ATLANTA -- The wholesaler-supplied independent retail sector is running at less than 80% of capacity, owing to a factor as simple as lack of adherence to shelf-schematic integrity, according to preliminary findings of the Retail Coverage/In-Store Implementation Study unveiled here.
The project received its initial airing at last week's Food Distributors International Annual Business Conference & Partners Program.
But the same study suggests that independents could increase unit sales by 21% by solving problems surrounding shelf sets. Further, it claims that an increase of no less than $115,000 in top-line revenue, per store, per year, can be realized by speeding the rate at which new products arrive on independents' gondolas.
The presentation of the study, at an FDI general assembly, pointed out that the relatively low level of efficiency in independents' activities, such as shelf sets and speed-to-market with new products, comes at precisely the moment that newly merged self-distributing chains are endeavoring to leverage their size to increase operational and buying efficiencies. That means the performance gap between independents and chains is fated to grow, absent action from the independent sector.
The somber findings of independents' relative lack of sales productivity -- and the situation's potential upside -- were set out during the conference assembly by Brian Harris, chairman, Partnering Group, Playa del Rey, Calif, which conducted the study. James Meyer, president and chief executive officer, Spartan Stores, Grand Rapids, Mich., chaired the event.
"The [study's findings] aren't pretty," asserted Harris. "But they show tremendous scope for improvement."
Said Meyer: "Many of us openly recognize that current processes are neither efficient nor effective. Furthermore they are creating significant challenges to the competitiveness of the wholesale-supplied channel."
Also providing an analysis of the project's conclusions were members of a panel consisting of Sandy Brawley, corporate director, customer development, Clorox Sales Co., Oakland, Calif; Leland Dake, vice president, wholesale merchandising, Supervalu, Eden Prairie, Minn.; Kurt Nolan, executive vice president, grocery retail operations, Marketing Specialists Sales Co., Dallas, and Dave Somerset, director of marketing, Family Fare, Hudsonville, Mich. Brawley and Dake are co-chairmen of the retail coverage committee that's developing the report.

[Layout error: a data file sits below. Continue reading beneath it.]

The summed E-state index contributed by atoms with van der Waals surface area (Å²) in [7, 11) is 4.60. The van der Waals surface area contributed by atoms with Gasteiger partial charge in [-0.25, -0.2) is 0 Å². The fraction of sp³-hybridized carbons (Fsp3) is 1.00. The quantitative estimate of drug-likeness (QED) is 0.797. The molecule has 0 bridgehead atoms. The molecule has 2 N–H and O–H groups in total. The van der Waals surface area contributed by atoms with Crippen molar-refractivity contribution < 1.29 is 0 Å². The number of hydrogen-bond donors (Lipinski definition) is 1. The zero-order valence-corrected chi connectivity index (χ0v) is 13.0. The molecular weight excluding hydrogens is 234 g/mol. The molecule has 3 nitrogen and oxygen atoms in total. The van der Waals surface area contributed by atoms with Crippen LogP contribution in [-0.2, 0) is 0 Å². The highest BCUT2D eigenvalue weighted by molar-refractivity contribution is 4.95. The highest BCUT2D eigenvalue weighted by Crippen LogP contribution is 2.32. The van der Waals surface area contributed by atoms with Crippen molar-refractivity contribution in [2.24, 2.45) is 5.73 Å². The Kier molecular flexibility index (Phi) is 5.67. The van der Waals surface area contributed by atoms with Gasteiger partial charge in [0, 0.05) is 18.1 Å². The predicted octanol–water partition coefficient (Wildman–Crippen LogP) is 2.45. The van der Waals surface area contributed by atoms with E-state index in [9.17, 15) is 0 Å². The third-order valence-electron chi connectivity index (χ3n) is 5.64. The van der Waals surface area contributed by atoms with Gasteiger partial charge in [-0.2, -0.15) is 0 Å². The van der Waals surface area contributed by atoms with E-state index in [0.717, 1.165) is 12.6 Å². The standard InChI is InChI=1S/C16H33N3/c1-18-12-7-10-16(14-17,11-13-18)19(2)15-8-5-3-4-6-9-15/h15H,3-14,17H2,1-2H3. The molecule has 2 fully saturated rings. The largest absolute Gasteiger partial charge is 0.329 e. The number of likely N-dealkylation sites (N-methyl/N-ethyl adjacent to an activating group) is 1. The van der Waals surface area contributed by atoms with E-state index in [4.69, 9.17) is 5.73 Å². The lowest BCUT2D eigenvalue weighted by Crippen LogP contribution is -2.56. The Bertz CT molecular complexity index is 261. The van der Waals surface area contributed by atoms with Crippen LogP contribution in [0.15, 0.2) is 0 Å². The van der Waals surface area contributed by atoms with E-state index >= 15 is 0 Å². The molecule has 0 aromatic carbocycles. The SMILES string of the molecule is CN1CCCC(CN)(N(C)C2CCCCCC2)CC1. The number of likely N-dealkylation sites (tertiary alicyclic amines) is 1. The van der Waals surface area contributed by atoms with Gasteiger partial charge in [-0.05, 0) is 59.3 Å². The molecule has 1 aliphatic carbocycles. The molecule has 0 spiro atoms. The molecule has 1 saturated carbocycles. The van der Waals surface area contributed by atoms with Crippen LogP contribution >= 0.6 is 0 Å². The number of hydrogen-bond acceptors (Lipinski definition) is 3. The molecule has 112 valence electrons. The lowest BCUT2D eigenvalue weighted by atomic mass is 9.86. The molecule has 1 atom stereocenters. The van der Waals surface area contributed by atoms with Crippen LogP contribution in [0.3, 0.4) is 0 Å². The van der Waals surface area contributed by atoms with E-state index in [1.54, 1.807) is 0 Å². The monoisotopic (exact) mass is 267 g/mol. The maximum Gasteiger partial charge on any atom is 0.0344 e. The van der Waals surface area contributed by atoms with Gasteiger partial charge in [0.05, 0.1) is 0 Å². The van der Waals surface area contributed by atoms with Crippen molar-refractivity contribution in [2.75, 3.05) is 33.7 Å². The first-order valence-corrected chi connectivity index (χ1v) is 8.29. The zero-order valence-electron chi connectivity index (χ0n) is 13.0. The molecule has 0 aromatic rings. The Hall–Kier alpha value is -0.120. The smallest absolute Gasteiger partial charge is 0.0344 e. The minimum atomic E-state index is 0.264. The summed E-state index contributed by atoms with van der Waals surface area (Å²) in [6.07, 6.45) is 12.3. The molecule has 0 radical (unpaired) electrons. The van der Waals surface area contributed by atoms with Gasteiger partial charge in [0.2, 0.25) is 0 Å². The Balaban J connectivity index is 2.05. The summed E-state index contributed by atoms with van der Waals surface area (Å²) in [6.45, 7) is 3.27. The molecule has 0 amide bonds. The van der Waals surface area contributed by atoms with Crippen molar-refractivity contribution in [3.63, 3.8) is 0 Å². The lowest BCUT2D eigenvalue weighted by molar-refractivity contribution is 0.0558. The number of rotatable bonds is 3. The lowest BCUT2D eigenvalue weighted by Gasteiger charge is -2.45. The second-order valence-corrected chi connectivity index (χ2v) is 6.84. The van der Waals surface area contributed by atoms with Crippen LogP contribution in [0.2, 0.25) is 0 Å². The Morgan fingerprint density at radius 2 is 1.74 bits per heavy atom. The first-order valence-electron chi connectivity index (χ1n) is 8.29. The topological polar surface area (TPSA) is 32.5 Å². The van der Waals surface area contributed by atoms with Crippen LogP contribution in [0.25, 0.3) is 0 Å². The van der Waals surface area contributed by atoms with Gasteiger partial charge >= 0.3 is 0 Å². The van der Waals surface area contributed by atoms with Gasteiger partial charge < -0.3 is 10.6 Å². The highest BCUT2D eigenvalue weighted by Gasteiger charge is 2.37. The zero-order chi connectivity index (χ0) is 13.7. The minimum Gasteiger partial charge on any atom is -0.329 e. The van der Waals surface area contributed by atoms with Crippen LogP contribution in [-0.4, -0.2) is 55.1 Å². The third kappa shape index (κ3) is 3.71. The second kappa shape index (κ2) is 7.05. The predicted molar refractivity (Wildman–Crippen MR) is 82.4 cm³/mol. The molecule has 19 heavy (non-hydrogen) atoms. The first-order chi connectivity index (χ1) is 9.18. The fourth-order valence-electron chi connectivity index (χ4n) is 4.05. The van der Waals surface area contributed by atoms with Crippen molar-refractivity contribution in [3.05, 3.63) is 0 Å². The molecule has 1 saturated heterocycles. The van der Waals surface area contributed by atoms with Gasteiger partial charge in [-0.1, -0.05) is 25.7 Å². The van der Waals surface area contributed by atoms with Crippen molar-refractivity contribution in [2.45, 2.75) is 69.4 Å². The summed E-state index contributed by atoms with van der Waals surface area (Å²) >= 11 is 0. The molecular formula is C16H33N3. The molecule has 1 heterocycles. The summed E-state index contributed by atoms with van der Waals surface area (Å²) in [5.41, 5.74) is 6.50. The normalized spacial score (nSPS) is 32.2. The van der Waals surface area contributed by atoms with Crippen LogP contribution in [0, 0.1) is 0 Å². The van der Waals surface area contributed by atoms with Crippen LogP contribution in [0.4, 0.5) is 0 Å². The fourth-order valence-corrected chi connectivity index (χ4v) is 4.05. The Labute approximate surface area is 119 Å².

"The project's scope is such that it has all the major trading partners involved: Wholesalers, retailers, manufacturers and sales and marketing agents," observed Dake. The initial findings presented last week centered on two areas through which the wholesale-independent sector could create an immediate and substantial increase in sales and profits:
Planogram maintenance and integrity.
Speed-to-shelf of new products.
"It's very clear that these are two areas where sales and profits are being missed today," said Harris.
Data about shelf-schematic integrity were developed by looking at practices of 90 stores in which 200 different product categories were examined along with 105 weeks of product-ordering data.
The difference in performance between stores that maintain shelves with a high degree of integrity, and those that don't, yields a 21% difference in unit sales, a 12% difference in dollar volume (as pricing and promotion are considered) and a 7% difference in gross profits.
Could that be translated to an upside in sales and profits by instilling shelf-set discipline? Panelist Brawley asserted that the number should be a good one, but that "even if we are half successful with these numbers, we would have put in place pretty substantial growth."
The other major upside for food distributors identified in the preliminary findings of the study concern speed-to-shelf for new products. And it's a race being lost by independent retailers, and lost by a wide margin.
Speed-to-shelf by various channels of trade was analyzed in the study by taking a look at 1,600 new items over a period of six months and the experiences of 450 independent retail stores. Data on sales and gross profit on every new item in every store was captured, making it possible to measure the results of different speeds to stable distribution in various trade channels.
Here are the findings: Integrated chain retailers brought new products to the shelf in 3.6 weeks, drug chains in four weeks, mass merchandisers in 4.1 weeks and, trailing by some distance, were independent retailers at 7.2 weeks.
"Those three or more weeks [of delay] mean a significant competitive disadvantage, particularly in serving consumers and in lost sales and profit opportunities," said Harris.
What if the time gap was closed? Harris said that greater speed-to-shelf would yield $115,000 per year, per store, in added sales and $30,000 in added gross profit for each store. Harris told SN after the presentation that those increases would result if independents' speed-to-shelf were reduced to four to four-and-a-half weeks.
"None of this is building new systems," Harris told the conference. "It's doing the right work at the right time and, frankly, the work that should be being done today."
Panelist Somerset asserted that, "Many smaller independent retailers don't have the financial resources or staffing to be able to accelerate processes like these. But this is a matter of what has to happen," in some cases "for survival."
Panelist Nolin added that, "Concurrently [with the study] sales agencies are transforming from geographic organizations to team-based organizations. That transformation will help in some of these processes."
More about the project, together with its how-to-implement phase will be made known at FDI's Midyear Executive Conference to be Sept. 10-12 in Hilton Head, S.C.